By Alba Villarreal
A common misconception is that terms such as Latinx and Hispanic are interchangeable. If someone is an immigrant from Latin America, what does that make them? What about immigrants from Spain? Can more than one term be used, and if so, how? Understanding identity and the words used to describe it are nuanced and can vary person by person. Therefore, it is incredibly important that we understand the terms for what they are.
In short, Hispanic is used to describe someone with origins from a Spanish-speaking country, regardless of whether it is located in Latin America. Latinx is the gender neutral term used to describe people with Latin American origins.
In the 1970s, there was a boom in immigration to the United States from Latin America, especially from Mexico and Puerto Rico. The term “Hispanic” first emerged as a method of identifying them on the U.S. Census in 1980. Prior to this, people with Latin American origins struggled finding a term that they could identify with. Hispanic became that term. Despite this, many criticized it because it includes people from Spain, who do not share the same cultural experiences as people from Latin American descent.
Latino became the obvious alternative because many believe it captures the history and culture of immigrants and includes folks from non-Spanish speaking countries such as Brazil. Yet the gendered term was not sufficient for many activists. In the height of LGBTQ+ liberation movements, queer and trans activists in Latin America coined the term Latinx to be more innclusive. While not as popular, the term “Latine” has also been used as a gender neutral alternative.
Today, both terms are used within communities of Latin American origin with Hispanic being the more popular option and the only term officially recognized in the U.S. Census. According to Pew Research Center, one fourth of all Hispanic people in the United States have heard of “Latinx” while only 3% use it. The study also highlights the different usage rates between U.S.-born Hipanics and foreign born, indicating that those native to the United States have a higher chance of knowing it and using it. Due to its minimal use, Latinx is often ostracized. However, many activists fighting for more gender-inclusivity advocate for the term.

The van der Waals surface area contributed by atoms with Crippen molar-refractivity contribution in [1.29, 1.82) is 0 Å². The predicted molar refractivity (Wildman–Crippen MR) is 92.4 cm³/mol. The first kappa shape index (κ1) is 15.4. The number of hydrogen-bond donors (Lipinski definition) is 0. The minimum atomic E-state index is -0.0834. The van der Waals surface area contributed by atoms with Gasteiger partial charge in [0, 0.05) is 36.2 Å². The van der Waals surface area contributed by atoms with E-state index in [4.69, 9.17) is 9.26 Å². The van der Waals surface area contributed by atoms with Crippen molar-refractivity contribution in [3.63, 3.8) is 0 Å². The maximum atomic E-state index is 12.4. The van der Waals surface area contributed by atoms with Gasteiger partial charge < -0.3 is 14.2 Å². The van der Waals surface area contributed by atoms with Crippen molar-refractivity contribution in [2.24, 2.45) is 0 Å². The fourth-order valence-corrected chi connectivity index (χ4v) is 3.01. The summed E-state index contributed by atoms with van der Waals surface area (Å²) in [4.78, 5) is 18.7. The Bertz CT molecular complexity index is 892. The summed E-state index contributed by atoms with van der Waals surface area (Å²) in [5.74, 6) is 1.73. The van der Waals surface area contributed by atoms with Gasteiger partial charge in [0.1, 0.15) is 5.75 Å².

In terms of political correctness, both Hispanic and Latinx can be used depending on who is being referred to. Many people from countries such as Mexico, Colombia, and El Salvador for example can use both while people from Spain can only use Hispanic and Brazilians can use Lainx. Ultimately, it comes down to personal preference. Whether it is Hispanic, Latinx, Latine, or Latino/a, each has its own significance that cannot be oversimplified.
Noe-Bustamante, L., Mora, L., & Lopez, M. H. (2021, March 15). Latinx Used by Just 3% of U.S. Hispanics. About One-in-Four Have Heard of It. Pew Research Center’s Hispanic Trends Project. https://www.pewresearch.org/hispanic/2020/08/11/about-one-in-four-u-s-hispanics-have-heard-of-latinx-but-just-3-use-it/.
Simón, Yara. “Latino, Hispanic, Latinx, Chicano: The History Behind the Terms.” History.com, A&E Television Networks, 14 Sept. 2020, www.history.com/news/hispanic-latino-latinx-chicano-background.
Roth, Minhae Shim. “Experts Explain What Latinx Means and How to Use It.” Good Housekeeping, Good Housekeeping, 12 Feb. 2021, www.goodhousekeeping.com/life/a33806428/what-latinx-means/.
NOTE: The opinions expressed in this blog are the opinions of the author only. It is not to be assumed that the opinions are those of GALEO or the GALEO Latino Community Development Fund. For the official position on any issue for GALEO, please contact Jerry Gonzalez, CEO of GALEO at firstname.lastname@example.org.